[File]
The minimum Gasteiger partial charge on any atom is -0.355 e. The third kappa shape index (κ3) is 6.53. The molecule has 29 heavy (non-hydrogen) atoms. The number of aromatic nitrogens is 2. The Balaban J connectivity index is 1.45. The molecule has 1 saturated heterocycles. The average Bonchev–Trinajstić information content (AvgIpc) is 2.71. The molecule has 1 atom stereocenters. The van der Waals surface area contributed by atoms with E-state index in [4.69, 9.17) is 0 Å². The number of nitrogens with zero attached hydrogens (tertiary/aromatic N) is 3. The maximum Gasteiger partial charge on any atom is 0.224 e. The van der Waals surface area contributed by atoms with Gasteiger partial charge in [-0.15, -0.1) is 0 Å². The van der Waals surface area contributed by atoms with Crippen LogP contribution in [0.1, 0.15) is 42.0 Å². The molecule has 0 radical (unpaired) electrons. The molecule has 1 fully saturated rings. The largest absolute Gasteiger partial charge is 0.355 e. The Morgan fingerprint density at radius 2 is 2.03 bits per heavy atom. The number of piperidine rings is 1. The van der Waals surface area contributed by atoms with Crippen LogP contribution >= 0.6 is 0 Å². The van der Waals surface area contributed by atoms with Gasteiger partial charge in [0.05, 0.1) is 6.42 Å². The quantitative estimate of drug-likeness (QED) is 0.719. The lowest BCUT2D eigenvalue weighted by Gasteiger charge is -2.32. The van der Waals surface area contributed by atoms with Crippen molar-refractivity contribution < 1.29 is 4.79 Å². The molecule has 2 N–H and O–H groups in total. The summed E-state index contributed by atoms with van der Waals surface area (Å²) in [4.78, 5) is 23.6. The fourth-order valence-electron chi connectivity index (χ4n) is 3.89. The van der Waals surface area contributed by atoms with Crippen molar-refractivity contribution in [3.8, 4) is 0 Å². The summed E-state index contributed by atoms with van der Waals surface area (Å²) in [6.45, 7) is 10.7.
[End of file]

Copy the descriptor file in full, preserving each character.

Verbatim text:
The minimum Gasteiger partial charge on any atom is -0.355 e. The third kappa shape index (κ3) is 6.53. The molecule has 29 heavy (non-hydrogen) atoms. The number of aromatic nitrogens is 2. The Balaban J connectivity index is 1.45. The molecule has 1 saturated heterocycles. The average Bonchev–Trinajstić information content (AvgIpc) is 2.71. The molecule has 1 atom stereocenters. The van der Waals surface area contributed by atoms with E-state index in [4.69, 9.17) is 0 Å². The number of nitrogens with zero attached hydrogens (tertiary/aromatic N) is 3. The maximum Gasteiger partial charge on any atom is 0.224 e. The van der Waals surface area contributed by atoms with Gasteiger partial charge in [-0.15, -0.1) is 0 Å². The van der Waals surface area contributed by atoms with Crippen LogP contribution in [0.1, 0.15) is 42.0 Å². The molecule has 0 radical (unpaired) electrons. The molecule has 1 fully saturated rings. The largest absolute Gasteiger partial charge is 0.355 e. The Morgan fingerprint density at radius 2 is 2.03 bits per heavy atom. The number of piperidine rings is 1. The van der Waals surface area contributed by atoms with Crippen LogP contribution >= 0.6 is 0 Å². The van der Waals surface area contributed by atoms with Gasteiger partial charge in [0.05, 0.1) is 6.42 Å². The quantitative estimate of drug-likeness (QED) is 0.719. The lowest BCUT2D eigenvalue weighted by Gasteiger charge is -2.32. The van der Waals surface area contributed by atoms with Crippen molar-refractivity contribution < 1.29 is 4.79 Å². The molecule has 2 N–H and O–H groups in total. The summed E-state index contributed by atoms with van der Waals surface area (Å²) in [4.78, 5) is 23.6. The fourth-order valence-electron chi connectivity index (χ4n) is 3.89. The van der Waals surface area contributed by atoms with Crippen molar-refractivity contribution in [3.8, 4) is 0 Å². The summed E-state index contributed by atoms with van der Waals surface area (Å²) in [6.45, 7) is 10.7.